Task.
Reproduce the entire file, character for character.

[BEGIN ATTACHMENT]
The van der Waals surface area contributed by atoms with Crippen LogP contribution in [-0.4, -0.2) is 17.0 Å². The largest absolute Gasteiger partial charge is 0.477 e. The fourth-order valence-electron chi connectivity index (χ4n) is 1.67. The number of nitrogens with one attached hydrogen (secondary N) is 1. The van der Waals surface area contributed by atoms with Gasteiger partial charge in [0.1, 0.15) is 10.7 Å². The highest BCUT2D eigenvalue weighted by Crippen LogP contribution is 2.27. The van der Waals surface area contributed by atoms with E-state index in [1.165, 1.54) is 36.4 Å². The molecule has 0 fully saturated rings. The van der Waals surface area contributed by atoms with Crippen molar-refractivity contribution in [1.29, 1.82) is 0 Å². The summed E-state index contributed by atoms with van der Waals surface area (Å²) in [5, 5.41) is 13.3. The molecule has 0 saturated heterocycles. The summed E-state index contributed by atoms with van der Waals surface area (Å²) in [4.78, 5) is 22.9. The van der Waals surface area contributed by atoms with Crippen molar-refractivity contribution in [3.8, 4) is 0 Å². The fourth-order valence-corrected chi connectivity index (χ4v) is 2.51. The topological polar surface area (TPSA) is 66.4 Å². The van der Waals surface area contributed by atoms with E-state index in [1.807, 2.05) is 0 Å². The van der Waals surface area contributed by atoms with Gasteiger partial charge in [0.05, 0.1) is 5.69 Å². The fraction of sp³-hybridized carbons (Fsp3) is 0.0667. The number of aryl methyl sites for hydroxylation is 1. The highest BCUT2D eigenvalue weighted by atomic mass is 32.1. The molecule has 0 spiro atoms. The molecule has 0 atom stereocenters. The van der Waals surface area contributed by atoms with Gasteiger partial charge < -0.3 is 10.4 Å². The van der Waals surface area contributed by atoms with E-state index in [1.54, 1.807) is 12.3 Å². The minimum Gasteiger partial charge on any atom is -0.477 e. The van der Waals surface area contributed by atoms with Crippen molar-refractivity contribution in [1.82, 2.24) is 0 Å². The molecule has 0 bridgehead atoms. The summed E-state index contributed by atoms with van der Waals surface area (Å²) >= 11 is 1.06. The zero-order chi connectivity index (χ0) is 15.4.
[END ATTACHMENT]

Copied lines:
The van der Waals surface area contributed by atoms with Crippen LogP contribution in [-0.4, -0.2) is 17.0 Å². The largest absolute Gasteiger partial charge is 0.477 e. The fourth-order valence-electron chi connectivity index (χ4n) is 1.67. The number of nitrogens with one attached hydrogen (secondary N) is 1. The van der Waals surface area contributed by atoms with Gasteiger partial charge in [0.1, 0.15) is 10.7 Å². The highest BCUT2D eigenvalue weighted by Crippen LogP contribution is 2.27. The van der Waals surface area contributed by atoms with E-state index in [1.165, 1.54) is 36.4 Å². The molecule has 0 fully saturated rings. The van der Waals surface area contributed by atoms with Crippen molar-refractivity contribution in [1.29, 1.82) is 0 Å². The summed E-state index contributed by atoms with van der Waals surface area (Å²) in [5, 5.41) is 13.3. The molecule has 0 saturated heterocycles. The summed E-state index contributed by atoms with van der Waals surface area (Å²) in [4.78, 5) is 22.9. The van der Waals surface area contributed by atoms with Crippen molar-refractivity contribution in [3.8, 4) is 0 Å². The fourth-order valence-corrected chi connectivity index (χ4v) is 2.51. The topological polar surface area (TPSA) is 66.4 Å². The van der Waals surface area contributed by atoms with E-state index in [1.807, 2.05) is 0 Å². The van der Waals surface area contributed by atoms with Gasteiger partial charge in [0.05, 0.1) is 5.69 Å². The fraction of sp³-hybridized carbons (Fsp3) is 0.0667. The number of aryl methyl sites for hydroxylation is 1. The highest BCUT2D eigenvalue weighted by atomic mass is 32.1. The molecule has 0 spiro atoms. The molecule has 0 atom stereocenters. The van der Waals surface area contributed by atoms with Gasteiger partial charge < -0.3 is 10.4 Å². The van der Waals surface area contributed by atoms with E-state index in [1.54, 1.807) is 12.3 Å². The minimum Gasteiger partial charge on any atom is -0.477 e. The van der Waals surface area contributed by atoms with Crippen molar-refractivity contribution in [1.82, 2.24) is 0 Å². The molecule has 0 bridgehead atoms. The summed E-state index contributed by atoms with van der Waals surface area (Å²) >= 11 is 1.06. The zero-order chi connectivity index (χ0) is 15.4.